• Universal Message: The poem conveys a broader message about loss and resilience. This is a quality poets often use in their work to connect with readers on a deeper level.

Q. No. 7) If you were the poet, which toy would you use, instead of a ball? Give a reason for your response.

Ans. If I were the poet, I might use a kite instead of a ball. A kite, like a ball, symbolizes freedom and joy. A lost kite signifies a dream or aspiration that has flown away. It emphasizes the potential for disappointment and the impermanence of things we desire.

Q. No. 8) Explain how, “Out of sight, out of mind” might apply to the boy, towards the end of the poem.

Ans. Towards the end of the poem, "Out of sight, out of mind" may apply to the boy as he gradually moves on from the loss of his ball. The phrase suggests that when something is no longer visible or present, people tend to forget about it. As the boy accepts the loss and focuses on other things, the memory of the lost ball may fade, and he may find new sources of joy and interest.

Q. No. 9) A popular quote states: Responsibility is self-taught. How does the poem address this thought?

Ans. The poem addresses the quote "Responsibility is self-taught" by portraying the boy's experience of loss and grief over his ball. The boy learns to deal with his emotions and take responsibility for his feelings on his own, without any external intervention. The poem suggests that facing life's challenges independently can teach valuable lessons about responsibility and resilience.

Q. No. 10) Suggest a suitable by-line for ‘The Ball Poem” with a reason for your choice.

Ans. By-line: "Lost and Found: Lessons of Loss and Resilience"

Reason: The suggested by-line captures the central theme of the poem, which revolves around the boy's experience of losing his ball and the subsequent emotions he goes through. It emphasizes the journey of loss and the valuable lessons of resilience that can be learned from such experiences.

Q. No. 11) Recount your reaction to the loss of a favorite object as a very young child. Would you have behaved the same way now? Explain with reason.

Ans. As a very young child, I distinctly remember feeling distraught and crying when I lost a favorite toy. Back then, I lacked the emotional maturity to cope with loss effectively. However, as an adult, I would likely handle the situation differently. With greater emotional resilience and understanding, I would accept the loss more calmly, recognizing that objects can be replaced and cherishing memories associated with the toy instead.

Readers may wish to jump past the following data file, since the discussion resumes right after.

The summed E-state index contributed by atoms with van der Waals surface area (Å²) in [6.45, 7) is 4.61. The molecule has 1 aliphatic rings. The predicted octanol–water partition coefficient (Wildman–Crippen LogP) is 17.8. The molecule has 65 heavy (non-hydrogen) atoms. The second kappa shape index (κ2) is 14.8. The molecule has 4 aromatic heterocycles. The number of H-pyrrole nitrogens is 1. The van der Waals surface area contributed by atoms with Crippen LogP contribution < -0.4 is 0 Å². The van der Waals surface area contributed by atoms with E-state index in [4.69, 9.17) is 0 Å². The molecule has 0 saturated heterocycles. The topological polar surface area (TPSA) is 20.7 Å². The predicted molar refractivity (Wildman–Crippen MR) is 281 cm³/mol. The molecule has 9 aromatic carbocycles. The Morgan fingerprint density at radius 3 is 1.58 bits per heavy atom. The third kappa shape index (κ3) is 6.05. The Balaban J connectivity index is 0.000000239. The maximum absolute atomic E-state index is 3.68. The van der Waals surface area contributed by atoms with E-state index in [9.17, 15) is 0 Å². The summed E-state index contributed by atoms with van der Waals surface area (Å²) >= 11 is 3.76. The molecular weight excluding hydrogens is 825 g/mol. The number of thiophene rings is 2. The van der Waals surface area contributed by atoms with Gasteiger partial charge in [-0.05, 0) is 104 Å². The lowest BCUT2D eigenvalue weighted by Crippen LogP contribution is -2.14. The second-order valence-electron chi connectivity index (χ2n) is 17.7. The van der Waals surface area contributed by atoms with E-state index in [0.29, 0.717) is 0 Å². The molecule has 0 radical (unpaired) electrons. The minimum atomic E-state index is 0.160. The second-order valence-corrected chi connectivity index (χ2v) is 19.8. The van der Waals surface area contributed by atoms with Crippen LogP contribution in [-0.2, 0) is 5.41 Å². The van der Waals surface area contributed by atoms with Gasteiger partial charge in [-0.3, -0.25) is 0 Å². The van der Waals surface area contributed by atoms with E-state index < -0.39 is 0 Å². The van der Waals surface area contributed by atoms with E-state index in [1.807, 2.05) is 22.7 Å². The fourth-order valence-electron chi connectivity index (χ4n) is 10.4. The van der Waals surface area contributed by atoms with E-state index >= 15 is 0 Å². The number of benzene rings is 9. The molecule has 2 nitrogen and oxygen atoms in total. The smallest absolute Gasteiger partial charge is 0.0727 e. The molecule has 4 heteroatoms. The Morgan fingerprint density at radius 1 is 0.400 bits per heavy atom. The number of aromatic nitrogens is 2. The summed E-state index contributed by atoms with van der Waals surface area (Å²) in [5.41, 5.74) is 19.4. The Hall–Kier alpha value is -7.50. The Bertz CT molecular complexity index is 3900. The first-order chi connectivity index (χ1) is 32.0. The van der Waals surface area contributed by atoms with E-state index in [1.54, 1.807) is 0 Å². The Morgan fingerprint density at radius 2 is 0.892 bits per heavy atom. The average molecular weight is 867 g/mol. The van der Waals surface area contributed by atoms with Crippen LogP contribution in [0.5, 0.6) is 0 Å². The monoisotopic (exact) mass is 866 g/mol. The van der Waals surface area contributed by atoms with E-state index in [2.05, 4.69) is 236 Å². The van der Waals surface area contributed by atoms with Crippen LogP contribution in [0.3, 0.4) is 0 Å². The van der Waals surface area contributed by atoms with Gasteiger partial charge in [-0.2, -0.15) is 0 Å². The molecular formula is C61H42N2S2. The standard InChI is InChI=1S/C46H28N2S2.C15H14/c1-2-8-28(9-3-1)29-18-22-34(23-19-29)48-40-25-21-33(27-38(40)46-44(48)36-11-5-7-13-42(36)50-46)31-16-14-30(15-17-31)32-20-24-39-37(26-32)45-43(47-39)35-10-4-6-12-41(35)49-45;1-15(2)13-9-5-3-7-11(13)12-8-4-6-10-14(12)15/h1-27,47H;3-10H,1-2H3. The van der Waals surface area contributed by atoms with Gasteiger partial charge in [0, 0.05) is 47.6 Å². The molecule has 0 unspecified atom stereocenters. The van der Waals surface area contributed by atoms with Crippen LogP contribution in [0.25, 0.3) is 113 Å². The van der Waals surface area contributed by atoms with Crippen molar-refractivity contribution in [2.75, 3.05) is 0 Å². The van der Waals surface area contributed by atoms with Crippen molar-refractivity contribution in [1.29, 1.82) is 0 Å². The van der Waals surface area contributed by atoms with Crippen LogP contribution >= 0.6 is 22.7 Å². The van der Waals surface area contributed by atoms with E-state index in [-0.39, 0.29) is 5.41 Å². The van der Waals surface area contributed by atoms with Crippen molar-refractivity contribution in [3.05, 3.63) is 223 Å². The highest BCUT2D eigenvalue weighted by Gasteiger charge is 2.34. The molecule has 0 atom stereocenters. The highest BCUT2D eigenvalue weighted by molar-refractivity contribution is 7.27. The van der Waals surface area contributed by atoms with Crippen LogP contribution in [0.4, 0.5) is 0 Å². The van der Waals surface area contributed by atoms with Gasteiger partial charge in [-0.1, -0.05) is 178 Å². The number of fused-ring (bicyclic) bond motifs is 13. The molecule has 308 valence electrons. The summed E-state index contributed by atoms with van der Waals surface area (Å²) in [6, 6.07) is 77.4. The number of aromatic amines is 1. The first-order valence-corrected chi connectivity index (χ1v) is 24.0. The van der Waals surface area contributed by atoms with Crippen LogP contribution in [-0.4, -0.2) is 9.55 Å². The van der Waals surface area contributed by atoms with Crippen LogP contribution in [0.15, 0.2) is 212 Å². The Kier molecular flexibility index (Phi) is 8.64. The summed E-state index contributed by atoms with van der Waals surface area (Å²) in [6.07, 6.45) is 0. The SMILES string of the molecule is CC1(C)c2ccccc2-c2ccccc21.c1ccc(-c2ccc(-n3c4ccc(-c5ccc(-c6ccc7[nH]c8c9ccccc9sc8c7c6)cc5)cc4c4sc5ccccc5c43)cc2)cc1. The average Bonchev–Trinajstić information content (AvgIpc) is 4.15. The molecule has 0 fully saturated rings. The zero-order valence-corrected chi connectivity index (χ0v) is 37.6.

Q. No. 12) What feelings do you think, might be experienced, at the loss of a mobile phone, for a youngster today? Explain how these would be different from those felt by the boy in the poem.

Ans. At the loss of a mobile phone, a youngster today might experience feelings of anxiety, frustration, and disconnection. Unlike the boy in the poem who lost a simple ball, the loss of a mobile phone is more significant for today's youth as it holds not only a means of communication but also serves as a portal to their social life, entertainment, and digital identity. The mobile phone's multifunctionality intensifies the emotional impact of its loss, making it a much more distressing experience compared to losing a simple toy.

Q. No. 13) When we think of losses, we generally think of people or possessions. Time is considered a very precious commodity.

Explain why time can probably be one of the things people bitterly regret losing/wasting.

Ans. Time is a precious commodity because it is finite and irreplaceable. People may bitterly regret losing or wasting time because once it's gone, it can never be recovered. Unlike possessions that can be replaced, time spent unwisely or on unimportant matters cannot be reclaimed, leading to feelings of remorse and missed opportunities in life.

Q. No. 14) Imagine you are the boy’s elder sibling. He tells you about the loss of the ball on reaching home.

How would you assure him?